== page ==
Dr.-Ing. E.h. Martin Herrenknecht is the recipient of the International Tunnelling and Underground Space Association’s 2016 Lifetime Achievement Award.
Herrenknecht received the award for his remarkable contributions in tunnelling visit homepage. After studies at the Konstanz University of Applied Sciences, from which he was graduated in 1964, he founded his own company in 1975, specialized in tunnel boring machines. In 2010, Herrenknecht AG, his company, was recognized for drilling the largest tunnel in the world. He also took part in the rewarded Eurasia Tunnel Project, elected ITA Major Project of the Year in 2015.
“Singlemindedly tackling and realizing exciting and ambitious tunnelling projects together with professional and competent partners, that is my passion,” Herrenknecht said at the awards ceremeny in Singapore. “To receive the ITA Lifetime Achievement Award for that is a special honor. I would like to share that honor with my excellent engineers and employees as well as our customers.”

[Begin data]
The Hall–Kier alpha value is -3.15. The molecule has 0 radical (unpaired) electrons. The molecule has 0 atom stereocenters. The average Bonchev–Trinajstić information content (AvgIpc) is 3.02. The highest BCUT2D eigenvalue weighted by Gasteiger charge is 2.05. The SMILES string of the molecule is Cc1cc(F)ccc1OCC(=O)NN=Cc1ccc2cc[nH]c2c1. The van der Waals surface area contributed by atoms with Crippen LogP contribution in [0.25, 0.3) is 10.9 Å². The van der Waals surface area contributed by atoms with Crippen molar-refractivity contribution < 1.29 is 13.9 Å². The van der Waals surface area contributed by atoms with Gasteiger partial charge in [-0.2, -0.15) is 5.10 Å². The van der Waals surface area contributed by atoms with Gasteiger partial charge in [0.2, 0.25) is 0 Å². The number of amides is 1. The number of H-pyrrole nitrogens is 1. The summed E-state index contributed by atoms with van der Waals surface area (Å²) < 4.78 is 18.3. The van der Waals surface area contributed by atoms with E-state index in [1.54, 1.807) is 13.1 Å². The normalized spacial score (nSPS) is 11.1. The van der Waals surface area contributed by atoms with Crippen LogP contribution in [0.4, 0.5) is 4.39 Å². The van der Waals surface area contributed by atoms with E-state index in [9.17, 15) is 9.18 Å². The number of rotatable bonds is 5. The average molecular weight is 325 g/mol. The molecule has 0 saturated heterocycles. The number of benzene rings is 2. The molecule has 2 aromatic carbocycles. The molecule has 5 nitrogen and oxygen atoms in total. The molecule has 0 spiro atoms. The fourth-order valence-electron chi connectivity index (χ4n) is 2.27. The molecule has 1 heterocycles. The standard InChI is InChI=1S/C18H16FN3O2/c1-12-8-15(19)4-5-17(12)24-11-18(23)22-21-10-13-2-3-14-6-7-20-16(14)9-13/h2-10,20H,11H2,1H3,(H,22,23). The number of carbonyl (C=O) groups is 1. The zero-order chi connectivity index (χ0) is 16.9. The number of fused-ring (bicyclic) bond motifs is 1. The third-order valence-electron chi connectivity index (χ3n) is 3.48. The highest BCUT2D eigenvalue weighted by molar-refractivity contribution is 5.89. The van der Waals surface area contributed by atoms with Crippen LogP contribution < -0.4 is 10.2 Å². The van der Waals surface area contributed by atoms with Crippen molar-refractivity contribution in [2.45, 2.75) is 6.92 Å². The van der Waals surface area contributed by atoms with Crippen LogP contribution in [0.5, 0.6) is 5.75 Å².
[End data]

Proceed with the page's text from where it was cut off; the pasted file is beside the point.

Together with his engineers and in partnership with international customers, Herrenknecht has been innovating tunnelling technology; which over the past 20 years in particular has dealt with unprecedented challenges underground and repeatedly pushed the boundaries of feasibility in mechanized tunnelling.
Prime examples of this are epoch-making projects such as the 2x 57 km long Gotthard Base Tunnel in Switzerland that opened this summer, the Eurasia Tunnel – the road tunnel under the Bosphorus nearing completion – as well as the metro network under Doha with 111 km of ultra-modern new tunnels completed in record time.
In an entrepreneurial career in global tunnelling spanning more than 40 years, Herrenknecht has received a wide variety of accolades for his achievements, including the Cross of Merit 1st Class of the Federal Republic of Germany. Renowned technical universities have awarded him an honorary doctorate or appointed him honorary senator.
On Dec. 13, the Academy of Sciences in Berlin, Herrenknecht will be the recipient of the Werner von Siemens Ring, which is the highest technical engineering award in Germany and has only been awarded to 36 people since 1916.